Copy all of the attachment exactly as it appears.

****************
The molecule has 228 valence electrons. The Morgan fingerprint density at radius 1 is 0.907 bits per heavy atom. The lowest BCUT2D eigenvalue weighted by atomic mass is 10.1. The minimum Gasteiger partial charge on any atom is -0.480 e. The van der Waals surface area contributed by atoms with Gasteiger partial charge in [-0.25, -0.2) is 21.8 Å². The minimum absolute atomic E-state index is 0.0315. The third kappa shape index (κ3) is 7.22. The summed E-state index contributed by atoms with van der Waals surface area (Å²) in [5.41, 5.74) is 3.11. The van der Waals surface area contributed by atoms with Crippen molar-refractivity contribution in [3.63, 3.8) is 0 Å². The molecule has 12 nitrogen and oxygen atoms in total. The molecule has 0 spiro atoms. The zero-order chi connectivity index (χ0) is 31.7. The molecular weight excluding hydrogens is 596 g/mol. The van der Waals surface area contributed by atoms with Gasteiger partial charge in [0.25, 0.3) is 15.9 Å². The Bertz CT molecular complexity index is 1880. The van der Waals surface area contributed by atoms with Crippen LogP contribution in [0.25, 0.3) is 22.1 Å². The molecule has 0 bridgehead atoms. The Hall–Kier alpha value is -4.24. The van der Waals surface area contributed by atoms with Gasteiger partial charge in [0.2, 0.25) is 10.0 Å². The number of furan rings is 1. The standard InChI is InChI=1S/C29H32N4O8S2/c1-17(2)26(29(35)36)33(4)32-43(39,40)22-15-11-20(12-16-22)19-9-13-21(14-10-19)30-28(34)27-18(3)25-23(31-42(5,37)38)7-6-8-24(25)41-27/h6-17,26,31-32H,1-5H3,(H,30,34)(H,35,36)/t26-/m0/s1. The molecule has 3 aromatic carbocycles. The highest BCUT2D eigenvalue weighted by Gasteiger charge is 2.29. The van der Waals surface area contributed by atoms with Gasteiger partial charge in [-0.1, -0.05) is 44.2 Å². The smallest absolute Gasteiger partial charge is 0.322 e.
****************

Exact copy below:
The molecule has 228 valence electrons. The Morgan fingerprint density at radius 1 is 0.907 bits per heavy atom. The lowest BCUT2D eigenvalue weighted by atomic mass is 10.1. The minimum Gasteiger partial charge on any atom is -0.480 e. The van der Waals surface area contributed by atoms with Gasteiger partial charge in [-0.25, -0.2) is 21.8 Å². The minimum absolute atomic E-state index is 0.0315. The third kappa shape index (κ3) is 7.22. The summed E-state index contributed by atoms with van der Waals surface area (Å²) in [5.41, 5.74) is 3.11. The van der Waals surface area contributed by atoms with Crippen molar-refractivity contribution in [3.63, 3.8) is 0 Å². The molecule has 12 nitrogen and oxygen atoms in total. The molecule has 0 spiro atoms. The zero-order chi connectivity index (χ0) is 31.7. The molecular weight excluding hydrogens is 596 g/mol. The van der Waals surface area contributed by atoms with Gasteiger partial charge in [0.25, 0.3) is 15.9 Å². The Bertz CT molecular complexity index is 1880. The van der Waals surface area contributed by atoms with Crippen LogP contribution in [0.25, 0.3) is 22.1 Å². The molecule has 0 bridgehead atoms. The Hall–Kier alpha value is -4.24. The van der Waals surface area contributed by atoms with Gasteiger partial charge in [0.2, 0.25) is 10.0 Å². The number of furan rings is 1. The standard InChI is InChI=1S/C29H32N4O8S2/c1-17(2)26(29(35)36)33(4)32-43(39,40)22-15-11-20(12-16-22)19-9-13-21(14-10-19)30-28(34)27-18(3)25-23(31-42(5,37)38)7-6-8-24(25)41-27/h6-17,26,31-32H,1-5H3,(H,30,34)(H,35,36)/t26-/m0/s1. The molecule has 3 aromatic carbocycles. The highest BCUT2D eigenvalue weighted by Gasteiger charge is 2.29. The van der Waals surface area contributed by atoms with Gasteiger partial charge in [-0.1, -0.05) is 44.2 Å². The smallest absolute Gasteiger partial charge is 0.322 e.